Coolant

Every cutter has an axial hole through the shank to allow cutting fluid to flow through the center of the tool. Adequate flow is important to cool and lubricate the cutting edge, help evacuate chips, keep the slug from expanding, and help eject the slug.

A coolant system capable of delivering at least 5 gpm at a minimum pressure of 25 to 50 psi is required. Many newer machines are available with through-the-spindle, high-pressure coolant supplies. For other machines, spindle adapters with coolant inducers can be obtained from several sources.

Feed rates

Recommended feed rates are generally in the range of 0.001" to 0.005"/tooth. The major factors affecting feed rate are desired hole finish, horsepower available, and quality of the set-up (including rigidity and coolant flow). Lower feed rates usually yield better hole finishes and require less power. When power, set-up conditions, and hole finish are within acceptable limits, heavier feeds usually will provide better overall results in terms of both productivity and tool life. Also, at lower feed rates, on holes deeper than 2", the thinner chip sometimes has more of a problem pushing its way up along the flutes and out of the hole. When this occurs, a heavier feed usually will solve the problem and help prevent tool chatter.

Use of Rotabroach cutters in production is relatively new and operating parameters, while not complex, must be controlled for best results. For instance, spindle and workpiece rigidity are more critical than with a twist drill. Ample coolant flow through the tool to the cutting zone is important. Choosing the proper tool and selecting proper cutting speeds, feeds, and power requirements are also important.

Power

Since an annular cutter requires considerably less power than a drill, the main factors that affect spindle horsepower are tool condition, machinability of the work material, efficiency of the machine tool, and rate of metal removal.

These factors, except for metal-removal rate, are the same for all types of hole cutters. Because the Rotabroach creates the hole by cutting only a groove, the actual removal rate is a small percentage of the effective metal-removal rate.

Charts in Figure 6 show both removal rates for the heavy duty model at various feed rates. Actual chip metal removal rate is used for power calculations. For drills, effective metal removal rate is also the actual rate for power calculations.

For rough calculations using mild steel, the old rule of thumb of 1 hp/cu in/min may be accurate enough. Using this approximation, the chart may be read directly as horsepower. For most applications, however, a machining handbook should be referenced for information regarding the unit horsepower factors for various materials, machine efficiencies, and appropriate formulas.

In determining the horsepower available from a particular machine, the efficiency of the spindle drive and the method of speed control must both be taken into account. Many newer machines use variable speed AC or DC drives. While variable speed controls provide infinite speed selection within their range, they often do not deliver full power at lower speeds. Several typical 20-hp vertical machining centers, for example, are rated at full power only down to several hundred rpm in low range. Although power/speed information usually is included in the machine's operating manual, the power reduction at lower speeds is frequently overlooked.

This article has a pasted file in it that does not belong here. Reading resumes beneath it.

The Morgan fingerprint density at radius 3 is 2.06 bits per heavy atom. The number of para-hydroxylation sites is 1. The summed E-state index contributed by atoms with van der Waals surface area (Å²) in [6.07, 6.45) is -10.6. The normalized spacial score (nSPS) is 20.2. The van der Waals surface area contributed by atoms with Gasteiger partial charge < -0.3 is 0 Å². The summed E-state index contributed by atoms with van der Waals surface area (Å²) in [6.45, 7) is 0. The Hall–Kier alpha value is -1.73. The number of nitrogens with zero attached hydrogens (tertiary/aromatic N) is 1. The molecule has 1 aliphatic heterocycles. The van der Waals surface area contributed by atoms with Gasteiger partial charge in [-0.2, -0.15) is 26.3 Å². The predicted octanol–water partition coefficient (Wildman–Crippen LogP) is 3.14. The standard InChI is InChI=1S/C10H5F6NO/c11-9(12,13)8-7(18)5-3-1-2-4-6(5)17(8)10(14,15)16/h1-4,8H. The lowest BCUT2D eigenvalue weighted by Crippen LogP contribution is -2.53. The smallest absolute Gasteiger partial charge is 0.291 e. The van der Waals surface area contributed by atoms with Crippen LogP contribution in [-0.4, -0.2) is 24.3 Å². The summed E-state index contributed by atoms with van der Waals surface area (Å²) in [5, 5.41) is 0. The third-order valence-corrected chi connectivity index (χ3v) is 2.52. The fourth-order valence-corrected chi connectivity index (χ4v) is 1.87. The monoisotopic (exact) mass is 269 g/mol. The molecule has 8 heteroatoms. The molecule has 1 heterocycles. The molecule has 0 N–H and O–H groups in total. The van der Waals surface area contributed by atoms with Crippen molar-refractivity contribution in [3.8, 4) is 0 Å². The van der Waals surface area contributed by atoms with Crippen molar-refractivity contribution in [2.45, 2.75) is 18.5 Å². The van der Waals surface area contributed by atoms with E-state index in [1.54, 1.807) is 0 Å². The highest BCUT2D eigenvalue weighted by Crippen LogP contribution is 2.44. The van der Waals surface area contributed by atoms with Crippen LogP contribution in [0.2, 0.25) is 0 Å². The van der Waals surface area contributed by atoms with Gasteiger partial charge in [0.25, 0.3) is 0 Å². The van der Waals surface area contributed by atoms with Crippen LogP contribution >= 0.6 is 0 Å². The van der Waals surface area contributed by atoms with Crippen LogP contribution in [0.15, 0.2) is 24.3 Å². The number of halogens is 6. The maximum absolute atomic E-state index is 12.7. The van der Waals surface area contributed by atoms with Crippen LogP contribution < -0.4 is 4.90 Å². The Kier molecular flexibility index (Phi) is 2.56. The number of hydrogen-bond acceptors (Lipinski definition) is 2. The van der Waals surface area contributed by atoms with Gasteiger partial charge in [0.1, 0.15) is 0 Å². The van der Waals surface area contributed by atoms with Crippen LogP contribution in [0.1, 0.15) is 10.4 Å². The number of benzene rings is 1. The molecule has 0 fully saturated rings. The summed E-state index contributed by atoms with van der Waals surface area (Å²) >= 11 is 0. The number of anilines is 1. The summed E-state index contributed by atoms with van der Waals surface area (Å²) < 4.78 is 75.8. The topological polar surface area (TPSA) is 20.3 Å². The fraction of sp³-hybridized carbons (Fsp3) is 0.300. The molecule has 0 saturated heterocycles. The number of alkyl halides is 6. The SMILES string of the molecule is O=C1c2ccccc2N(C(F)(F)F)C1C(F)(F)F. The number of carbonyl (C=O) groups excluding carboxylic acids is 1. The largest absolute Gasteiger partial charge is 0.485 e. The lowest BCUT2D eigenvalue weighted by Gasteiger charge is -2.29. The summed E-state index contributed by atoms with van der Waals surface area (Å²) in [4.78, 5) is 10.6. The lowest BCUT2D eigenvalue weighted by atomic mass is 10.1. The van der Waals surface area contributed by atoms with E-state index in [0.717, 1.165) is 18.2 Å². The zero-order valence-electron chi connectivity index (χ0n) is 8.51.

Cutting speeds

Suggested speeds for cutting various materials with the HSS Rotabroach are listed in Table I. It usually is best to start at the slower speed, then increase the speed if experience indicates this is practical. The most economical speed for the cutter depends on a number of variables, the more important of which are: composition and hardness of workpiece; hole depth; condition of machine tool; desired finish; and cutting fluid effectiveness.

Certain exotic alloys have a work hardening tendency if proper cutting procedures are not followed, i.e., uninterrupted uniform feed pressure, ample lubrication, and proper sfm. Many of these alloys cannot be drilled, but can be cut with a trepanning tool.

Tooth geometry

The patented "Hougen-Edge" geometry is generated by alternately lowering the inner end surface or outer end surface on successive teeth, Figure 7. This provides a cutting action, in which, at a given feed, each tooth is taking a thicker chip, but only on a portion of the inner and outer cutting edge. Neither edge cuts a chip as wide as the flute depth.

Stock sizes of the tool can produce through holes up to 3-1/16" dia in materials up to 6" thick. Larger diameters and greater depths are available as specials. For more information, circle E39.
COPYRIGHT 1985 Nelson Publishing
No portion of this article can be reproduced without the express written permission from the copyright holder.
Copyright 1985 Gale, Cengage Learning. All rights reserved.

Article Details
Printer friendly Cite/link Email Feedback
Author:Dobbins, Donald B.
Publication:Tooling & Production
Date:Mar 1, 1985
Words:1774
Previous Article:Steel service center assessment - problems and opportunities.
Next Article:Try special drills for special savings.
Topics:


Related Articles
Inside tips on gundrill geometry.
Computer-assisted fab shop management.
Five-axis adds a new machining dimension.
Rotary transfer for gear cases.
CNC endmilling of quality bores.
Single sourced tooling frees up capacity.
Software gurus take a look at millennial industry trends.
The expanding role of simulation: going beyond NC programming.
Simulation technology proves to be path to real advantages.
Not the whole of the hole.

Terms of use | Privacy policy | Copyright © 2019 Farlex, Inc. | Feedback | For webmasters